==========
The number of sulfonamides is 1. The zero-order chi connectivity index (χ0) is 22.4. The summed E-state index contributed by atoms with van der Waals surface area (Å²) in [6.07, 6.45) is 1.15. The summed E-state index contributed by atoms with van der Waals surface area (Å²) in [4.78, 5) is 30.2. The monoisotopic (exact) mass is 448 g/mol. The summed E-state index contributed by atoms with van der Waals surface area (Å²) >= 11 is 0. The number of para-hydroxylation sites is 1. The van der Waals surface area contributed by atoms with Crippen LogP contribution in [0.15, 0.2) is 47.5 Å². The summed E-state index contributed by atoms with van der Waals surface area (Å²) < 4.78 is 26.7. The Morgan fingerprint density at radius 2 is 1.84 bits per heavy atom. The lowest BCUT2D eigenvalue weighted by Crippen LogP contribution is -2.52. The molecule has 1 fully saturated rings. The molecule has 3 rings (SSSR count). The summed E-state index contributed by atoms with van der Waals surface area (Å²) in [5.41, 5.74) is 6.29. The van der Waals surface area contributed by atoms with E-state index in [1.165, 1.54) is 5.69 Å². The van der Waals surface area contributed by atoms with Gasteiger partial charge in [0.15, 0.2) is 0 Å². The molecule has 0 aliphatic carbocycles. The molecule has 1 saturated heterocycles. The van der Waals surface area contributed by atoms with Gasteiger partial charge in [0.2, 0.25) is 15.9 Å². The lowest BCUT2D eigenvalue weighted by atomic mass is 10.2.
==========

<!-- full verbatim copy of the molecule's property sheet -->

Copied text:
The number of sulfonamides is 1. The zero-order chi connectivity index (χ0) is 22.4. The summed E-state index contributed by atoms with van der Waals surface area (Å²) in [6.07, 6.45) is 1.15. The summed E-state index contributed by atoms with van der Waals surface area (Å²) in [4.78, 5) is 30.2. The monoisotopic (exact) mass is 448 g/mol. The summed E-state index contributed by atoms with van der Waals surface area (Å²) >= 11 is 0. The number of para-hydroxylation sites is 1. The van der Waals surface area contributed by atoms with Crippen LogP contribution in [0.15, 0.2) is 47.5 Å². The summed E-state index contributed by atoms with van der Waals surface area (Å²) < 4.78 is 26.7. The Morgan fingerprint density at radius 2 is 1.84 bits per heavy atom. The lowest BCUT2D eigenvalue weighted by Crippen LogP contribution is -2.52. The molecule has 1 fully saturated rings. The molecule has 3 rings (SSSR count). The summed E-state index contributed by atoms with van der Waals surface area (Å²) in [5.41, 5.74) is 6.29. The van der Waals surface area contributed by atoms with E-state index in [1.165, 1.54) is 5.69 Å². The van der Waals surface area contributed by atoms with Gasteiger partial charge in [0.15, 0.2) is 0 Å². The molecule has 0 aliphatic carbocycles. The molecule has 1 saturated heterocycles. The van der Waals surface area contributed by atoms with Gasteiger partial charge in [0.2, 0.25) is 15.9 Å². The lowest BCUT2D eigenvalue weighted by atomic mass is 10.2.